SPRINGFIELD – Illinois taxpayers could soon be feeling a little blue when they go to the home improvement store for a can of paint.

Under legislation scheduled to be debated early next month, Illinois could tack a new fee on the cost of paint in order to pay for a paint recycling program.

The proposal, similar to recycling fees added to products like tires and car batteries, is aimed at keeping paint out of landfills.

Similar programs are already operating in a handful of states as part of an initiative by the American Coatings Association, which lobbies on behalf of paint manufacturers.

The organization formed a not-for-profit group called PaintCare, which has been charged with running paint recycling programs in California, Oregon, Connecticut, Minnesota, Rhode Island and Vermont.

While Illinois’ legislation doesn’t specify the amount of the additional fee, laws in California and Oregon have set the amount at about 75 cents per gallon.

The proceeds are then used to establish places where people can drop off unused paint. In Oregon, which was the first state to launch a paint recycling program, the goal if for 95 percent of Oregonians to live within 15 miles of a recycling depot.

Paul Fresina, senior director of operations and communications at PaintCare, said there have been some initial complaints about the added fee in states where it has been launched.

“It usually lasts for a few months. But, once people understand it, the average person thinks it makes sense,” Fresina said.

Andrew Mason, spokesman for the Illinois Environmental Protection Agency, said there wasn’t a consensus on the issue during the spring legislative session. A Nov. 4 hearing is designed to get the conversation going again, he said.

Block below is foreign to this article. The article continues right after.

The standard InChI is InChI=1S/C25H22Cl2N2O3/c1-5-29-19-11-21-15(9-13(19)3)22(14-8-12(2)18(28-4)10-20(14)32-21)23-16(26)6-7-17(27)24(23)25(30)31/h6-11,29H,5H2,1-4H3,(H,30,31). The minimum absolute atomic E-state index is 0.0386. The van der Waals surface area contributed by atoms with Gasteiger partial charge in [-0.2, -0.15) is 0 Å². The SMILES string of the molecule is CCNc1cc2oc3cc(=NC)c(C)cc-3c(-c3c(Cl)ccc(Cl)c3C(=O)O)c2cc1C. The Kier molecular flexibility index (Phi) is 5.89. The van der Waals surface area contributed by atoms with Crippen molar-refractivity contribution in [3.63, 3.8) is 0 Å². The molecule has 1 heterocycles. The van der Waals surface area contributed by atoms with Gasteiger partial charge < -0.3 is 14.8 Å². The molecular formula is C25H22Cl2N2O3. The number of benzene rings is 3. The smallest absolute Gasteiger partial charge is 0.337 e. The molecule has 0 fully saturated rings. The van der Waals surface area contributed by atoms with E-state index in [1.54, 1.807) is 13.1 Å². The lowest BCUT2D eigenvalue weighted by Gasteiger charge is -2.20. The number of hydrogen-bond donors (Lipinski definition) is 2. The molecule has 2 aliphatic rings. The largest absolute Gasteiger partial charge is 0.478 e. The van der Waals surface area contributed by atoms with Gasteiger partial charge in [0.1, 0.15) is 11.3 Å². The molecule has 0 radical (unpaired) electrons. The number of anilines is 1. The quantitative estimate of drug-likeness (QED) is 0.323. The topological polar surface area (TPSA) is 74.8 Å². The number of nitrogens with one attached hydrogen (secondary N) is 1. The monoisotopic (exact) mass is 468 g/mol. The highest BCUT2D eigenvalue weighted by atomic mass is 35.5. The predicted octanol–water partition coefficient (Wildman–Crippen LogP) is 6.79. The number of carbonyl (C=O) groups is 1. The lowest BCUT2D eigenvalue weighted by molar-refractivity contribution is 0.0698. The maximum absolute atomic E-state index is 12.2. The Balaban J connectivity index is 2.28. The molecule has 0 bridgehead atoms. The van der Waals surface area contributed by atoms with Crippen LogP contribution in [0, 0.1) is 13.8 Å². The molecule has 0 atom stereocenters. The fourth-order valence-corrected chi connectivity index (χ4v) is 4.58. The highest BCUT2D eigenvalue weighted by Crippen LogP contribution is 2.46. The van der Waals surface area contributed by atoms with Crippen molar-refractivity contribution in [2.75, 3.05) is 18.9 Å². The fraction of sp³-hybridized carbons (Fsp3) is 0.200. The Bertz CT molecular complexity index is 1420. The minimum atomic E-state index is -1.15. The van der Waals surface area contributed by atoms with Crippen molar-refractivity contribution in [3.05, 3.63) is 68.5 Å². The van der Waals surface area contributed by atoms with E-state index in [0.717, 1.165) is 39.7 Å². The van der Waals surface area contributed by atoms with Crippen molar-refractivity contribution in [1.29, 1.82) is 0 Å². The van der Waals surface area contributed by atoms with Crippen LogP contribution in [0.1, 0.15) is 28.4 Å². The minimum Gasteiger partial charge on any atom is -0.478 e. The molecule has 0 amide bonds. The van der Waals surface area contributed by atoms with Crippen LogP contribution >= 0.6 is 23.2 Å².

For now, he said state environmental regulators are neutral on the measure because there are some outstanding questions that must be answered, including who would regulate the program and who would administer it.

If approved, the new fee is not expected to go into effect until early 2015.

The legislation is House Bill 2274 and Senate Bill 1705.

(Kurt Erickson can be reached at kurt.erickson@lee.net or 217-782-4043)

(4) comments

Anheuser6

i lived in Oregon for 3 years........you buy a six pack of bottles or cans....you are charged an extra 5 cents per can/bottle.......so add 30 cent per....but yet next time you go to buy that next six pack.....drop the previous one in the recycling machine (dont have to take to recycling place..they are like soda machines in the store...drop em in and they print a ticket).....you paid for the extra .30 cent.........

the only problem i can see with this........is the state of Illinois itself......(yup that is a big problem)........they just want the extra tax money to pay their union brothers....who would undoubtedly...run the paint recycling places....where no paint is brought.....but get paid good money for the process......

OLD JOE
OLD JOE

As a kid I remember paying a deposit on pop bottles. There was many of us poor kids that made some extra needed cash from collecting and cashing in pop bottles.
Personally I would rather pay the glass deposit again, than to see the millions of plastic drinking bottles make their way to our oceans.

http://www.greenpeace.org/international/en/campaigns/oceans/pollution/trash-vortex/

But paint? I don't see paint being much of a problem. I thought paint was already environmentally friendly today. At Menards looking at paint the other day, I saw Menards was now selling paint in plastic containers. I didn't care for that, I have never been a fan of plastic.

KaijaJean
KaijaJean

I would like to see returnable beer bottles available. It's better than recycling the glass, which has to be melted down again to form more beer bottles or thrown into the landfill. I think Farm Fresh is the only store that still uses returnable milk bottles.

chicken1

Fear not good citizens! I have a Missouri connection and will be bootlegging untaxed paint soon for all your home improvement needs.

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